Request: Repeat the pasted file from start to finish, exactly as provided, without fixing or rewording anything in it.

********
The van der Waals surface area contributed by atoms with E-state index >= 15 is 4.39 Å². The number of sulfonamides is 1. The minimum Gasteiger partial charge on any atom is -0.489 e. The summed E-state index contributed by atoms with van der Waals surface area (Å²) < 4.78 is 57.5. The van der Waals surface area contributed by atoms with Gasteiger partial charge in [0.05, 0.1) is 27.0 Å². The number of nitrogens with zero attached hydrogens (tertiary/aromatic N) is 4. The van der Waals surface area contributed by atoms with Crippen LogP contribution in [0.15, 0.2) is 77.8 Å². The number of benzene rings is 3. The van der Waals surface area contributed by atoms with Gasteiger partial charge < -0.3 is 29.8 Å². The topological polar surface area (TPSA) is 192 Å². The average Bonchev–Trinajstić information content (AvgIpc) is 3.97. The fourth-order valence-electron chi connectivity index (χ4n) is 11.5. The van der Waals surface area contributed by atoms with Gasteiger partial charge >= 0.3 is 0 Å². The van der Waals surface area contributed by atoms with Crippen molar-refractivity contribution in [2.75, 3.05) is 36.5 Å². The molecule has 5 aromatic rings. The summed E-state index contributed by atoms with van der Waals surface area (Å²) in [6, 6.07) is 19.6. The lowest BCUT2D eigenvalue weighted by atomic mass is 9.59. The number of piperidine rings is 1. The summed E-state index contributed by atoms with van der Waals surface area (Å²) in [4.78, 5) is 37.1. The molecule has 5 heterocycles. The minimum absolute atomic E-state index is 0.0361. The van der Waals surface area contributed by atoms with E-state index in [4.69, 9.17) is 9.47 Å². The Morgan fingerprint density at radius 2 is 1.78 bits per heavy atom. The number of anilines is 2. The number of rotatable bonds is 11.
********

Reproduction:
The van der Waals surface area contributed by atoms with E-state index >= 15 is 4.39 Å². The number of sulfonamides is 1. The minimum Gasteiger partial charge on any atom is -0.489 e. The summed E-state index contributed by atoms with van der Waals surface area (Å²) < 4.78 is 57.5. The van der Waals surface area contributed by atoms with Gasteiger partial charge in [0.05, 0.1) is 27.0 Å². The number of nitrogens with zero attached hydrogens (tertiary/aromatic N) is 4. The van der Waals surface area contributed by atoms with Crippen LogP contribution in [0.15, 0.2) is 77.8 Å². The number of benzene rings is 3. The van der Waals surface area contributed by atoms with Gasteiger partial charge < -0.3 is 29.8 Å². The topological polar surface area (TPSA) is 192 Å². The average Bonchev–Trinajstić information content (AvgIpc) is 3.97. The fourth-order valence-electron chi connectivity index (χ4n) is 11.5. The van der Waals surface area contributed by atoms with Gasteiger partial charge >= 0.3 is 0 Å². The van der Waals surface area contributed by atoms with Crippen molar-refractivity contribution in [2.75, 3.05) is 36.5 Å². The molecule has 5 aromatic rings. The summed E-state index contributed by atoms with van der Waals surface area (Å²) in [6, 6.07) is 19.6. The lowest BCUT2D eigenvalue weighted by atomic mass is 9.59. The number of piperidine rings is 1. The summed E-state index contributed by atoms with van der Waals surface area (Å²) in [4.78, 5) is 37.1. The molecule has 5 heterocycles. The minimum absolute atomic E-state index is 0.0361. The van der Waals surface area contributed by atoms with E-state index in [4.69, 9.17) is 9.47 Å². The Morgan fingerprint density at radius 2 is 1.78 bits per heavy atom. The number of anilines is 2. The number of rotatable bonds is 11.